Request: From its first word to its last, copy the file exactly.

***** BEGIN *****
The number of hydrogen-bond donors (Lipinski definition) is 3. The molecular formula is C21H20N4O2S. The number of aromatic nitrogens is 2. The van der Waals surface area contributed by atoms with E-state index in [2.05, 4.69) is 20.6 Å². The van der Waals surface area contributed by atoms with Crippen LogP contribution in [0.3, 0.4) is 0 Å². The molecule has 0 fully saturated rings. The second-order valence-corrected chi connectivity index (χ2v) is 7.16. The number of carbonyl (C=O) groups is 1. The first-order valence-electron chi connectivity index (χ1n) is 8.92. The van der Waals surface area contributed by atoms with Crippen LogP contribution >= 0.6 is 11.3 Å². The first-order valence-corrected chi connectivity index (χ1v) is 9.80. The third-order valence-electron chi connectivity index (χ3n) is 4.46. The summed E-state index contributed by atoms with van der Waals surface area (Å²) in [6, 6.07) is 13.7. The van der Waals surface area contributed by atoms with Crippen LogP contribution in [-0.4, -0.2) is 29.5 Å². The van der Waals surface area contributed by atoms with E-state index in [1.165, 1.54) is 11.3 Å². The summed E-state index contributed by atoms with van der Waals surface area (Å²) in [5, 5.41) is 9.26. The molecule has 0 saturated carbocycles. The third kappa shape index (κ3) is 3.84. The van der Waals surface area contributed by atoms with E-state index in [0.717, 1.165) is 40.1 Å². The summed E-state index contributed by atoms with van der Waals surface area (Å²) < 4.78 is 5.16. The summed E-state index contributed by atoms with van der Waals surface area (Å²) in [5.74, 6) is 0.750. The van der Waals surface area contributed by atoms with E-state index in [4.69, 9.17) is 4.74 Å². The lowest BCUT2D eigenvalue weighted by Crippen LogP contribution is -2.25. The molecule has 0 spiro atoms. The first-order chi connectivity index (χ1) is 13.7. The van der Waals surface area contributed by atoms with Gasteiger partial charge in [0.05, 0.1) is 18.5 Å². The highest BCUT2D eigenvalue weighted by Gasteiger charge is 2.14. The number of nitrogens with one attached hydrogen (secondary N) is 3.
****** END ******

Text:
The number of hydrogen-bond donors (Lipinski definition) is 3. The molecular formula is C21H20N4O2S. The number of aromatic nitrogens is 2. The van der Waals surface area contributed by atoms with E-state index in [2.05, 4.69) is 20.6 Å². The van der Waals surface area contributed by atoms with Crippen LogP contribution in [0.3, 0.4) is 0 Å². The molecule has 0 fully saturated rings. The second-order valence-corrected chi connectivity index (χ2v) is 7.16. The number of carbonyl (C=O) groups is 1. The first-order valence-electron chi connectivity index (χ1n) is 8.92. The van der Waals surface area contributed by atoms with Crippen LogP contribution >= 0.6 is 11.3 Å². The first-order valence-corrected chi connectivity index (χ1v) is 9.80. The third-order valence-electron chi connectivity index (χ3n) is 4.46. The summed E-state index contributed by atoms with van der Waals surface area (Å²) in [6, 6.07) is 13.7. The van der Waals surface area contributed by atoms with Crippen LogP contribution in [-0.4, -0.2) is 29.5 Å². The van der Waals surface area contributed by atoms with E-state index in [1.165, 1.54) is 11.3 Å². The summed E-state index contributed by atoms with van der Waals surface area (Å²) in [5, 5.41) is 9.26. The molecule has 0 saturated carbocycles. The third kappa shape index (κ3) is 3.84. The van der Waals surface area contributed by atoms with E-state index in [0.717, 1.165) is 40.1 Å². The summed E-state index contributed by atoms with van der Waals surface area (Å²) < 4.78 is 5.16. The summed E-state index contributed by atoms with van der Waals surface area (Å²) in [5.74, 6) is 0.750. The van der Waals surface area contributed by atoms with E-state index in [4.69, 9.17) is 4.74 Å². The lowest BCUT2D eigenvalue weighted by Crippen LogP contribution is -2.25. The molecule has 0 spiro atoms. The first-order chi connectivity index (χ1) is 13.7. The van der Waals surface area contributed by atoms with Gasteiger partial charge in [0.05, 0.1) is 18.5 Å². The highest BCUT2D eigenvalue weighted by Gasteiger charge is 2.14. The number of nitrogens with one attached hydrogen (secondary N) is 3.